How to Find the Best Overseas Supplier

With the Australian dollar at an all-time high, sourcing goods for sale from overseas has never been more attractive. The internet has made finding and connecting with overseas manufacturers and traders much easier but the process remains complicated and importers should take care when dealing with overseas parties. These are the key steps not to miss when you set out to find an overseas supplier.

1. Research and Sources

The internet is a great place to start as it gives you virtually unlimited reach in connecting with potential overseas partners. However, you need to choose your suppliers with caution for the same reason. There’s no way of verifying the information supplied to you unless you visit suppliers in person or make thorough reference checks. You may choose to do these further down the line, and well before you start getting organised with the other elements of your business like warehousing or storage options, such as pallet racking.

An alternative to doing the research yourself is to get a manufacturing agent to locate and liaise with overseas suppliers for you. If you want to get to know your suppliers personally, you’ll probably prefer to do this yourself.

Other than using search engines, wholesale market sites can very useful for connecting buyers with suppliers. Trade associations and groups can provide you with useful information. Trade shows and exhibitions are excellent places for connecting with overseas suppliers. If you have a specific country in mind, try their embassy, chamber of commerce, or local business representative groups for some names or lists. Comprehensive supplier lists can also be purchased from research companies.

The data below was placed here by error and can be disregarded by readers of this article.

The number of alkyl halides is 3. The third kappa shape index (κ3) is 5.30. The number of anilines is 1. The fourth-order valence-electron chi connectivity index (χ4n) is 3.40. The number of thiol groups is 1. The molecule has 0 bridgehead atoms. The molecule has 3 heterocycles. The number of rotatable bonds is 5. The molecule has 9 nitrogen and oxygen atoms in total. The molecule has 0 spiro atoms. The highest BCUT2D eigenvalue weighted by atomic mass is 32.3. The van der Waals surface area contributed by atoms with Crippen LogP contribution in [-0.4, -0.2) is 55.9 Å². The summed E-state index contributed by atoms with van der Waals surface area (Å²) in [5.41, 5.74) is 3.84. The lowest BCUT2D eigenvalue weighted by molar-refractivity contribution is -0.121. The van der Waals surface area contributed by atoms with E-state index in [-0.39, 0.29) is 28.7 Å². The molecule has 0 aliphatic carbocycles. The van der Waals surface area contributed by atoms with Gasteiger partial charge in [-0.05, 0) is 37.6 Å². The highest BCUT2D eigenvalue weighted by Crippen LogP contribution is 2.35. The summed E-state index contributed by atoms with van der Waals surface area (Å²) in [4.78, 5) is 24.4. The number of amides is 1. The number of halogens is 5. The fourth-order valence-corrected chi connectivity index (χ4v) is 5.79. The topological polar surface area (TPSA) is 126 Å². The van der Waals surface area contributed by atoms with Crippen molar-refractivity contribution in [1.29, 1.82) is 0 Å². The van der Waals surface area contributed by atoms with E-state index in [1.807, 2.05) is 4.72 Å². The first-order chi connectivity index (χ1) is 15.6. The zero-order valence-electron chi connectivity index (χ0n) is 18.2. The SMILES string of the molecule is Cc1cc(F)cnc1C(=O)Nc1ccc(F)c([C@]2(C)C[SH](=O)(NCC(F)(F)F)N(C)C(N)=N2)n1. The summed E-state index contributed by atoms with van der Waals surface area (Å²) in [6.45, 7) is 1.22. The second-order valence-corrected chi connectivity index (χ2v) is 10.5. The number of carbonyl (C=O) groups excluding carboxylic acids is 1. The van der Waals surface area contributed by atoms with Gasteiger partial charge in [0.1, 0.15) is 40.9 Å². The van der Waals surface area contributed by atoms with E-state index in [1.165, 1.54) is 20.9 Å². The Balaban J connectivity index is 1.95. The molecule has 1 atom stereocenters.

2. What to Look For

Once you’ve done your research, compile a shortlist of potential suppliers to contact. You should double check that you’re dealing with the supplier directly, and not an agent who adds a surcharge to the product.

Tips to keep in mind when compiling your shortlist:

  • Your familiarity with the country.
  • Your ability to communicate with the supplier.
  • Whether Australia has any special trade agreements with the country that will impact or benefit your business plans.
  • Their experience and pricing.
  • Physical location and shipping costs.
  • Current levels of trade, as higher volumes means that other local businesses have successfully traded with that country.

3. Connecting with Suppliers

Once you’ve narrowed down your shortlist of suppliers, it’s time to contact them. Send an introductory email or give them a call to set up a mutually agreeable time for a discussion. You’ll get a chance to have your questions answered and request product samples.

Some common issues to cover are pricing, minimum order amounts (which can be important if you need to make provisions for storage in advance, such as shelving systems for your warehouse), shipping arrangements, other costs, product guarantees, quality, and warranties. Written quotations with a clear statement of the terms and conditions are a must. Before settling on a supplier, you should also check product samples for quality and test it in a typical usage situation.

If you don’t plan to visit their site in person, you should try and verify the supplier’s credentials independently. For example, you can try contacting their other clients for information about their experience with your supplier. Never sign an agreement or pay your supplier without first conducting adequate independent verification. Take your time in negotiating good terms and finalising your agreement.

4. Maintaining a Good Relationship

Maintaining a good working relationship can be more difficult than it sounds when it comes to cross-border partners. Other than the tyranny of distance, there are cultural issues and different business practices to keep aware of. Where applicable, read up on the cultural and business practices of your supplier’s country to avoid misunderstandings or unintentionally giving offence.

5. Getting Support Along the Way

Finding a supplier and a deal right for your business needs can take time and patience. Get professional advice if you have any doubts, and never rush into an agreement if you have unanswered questions.

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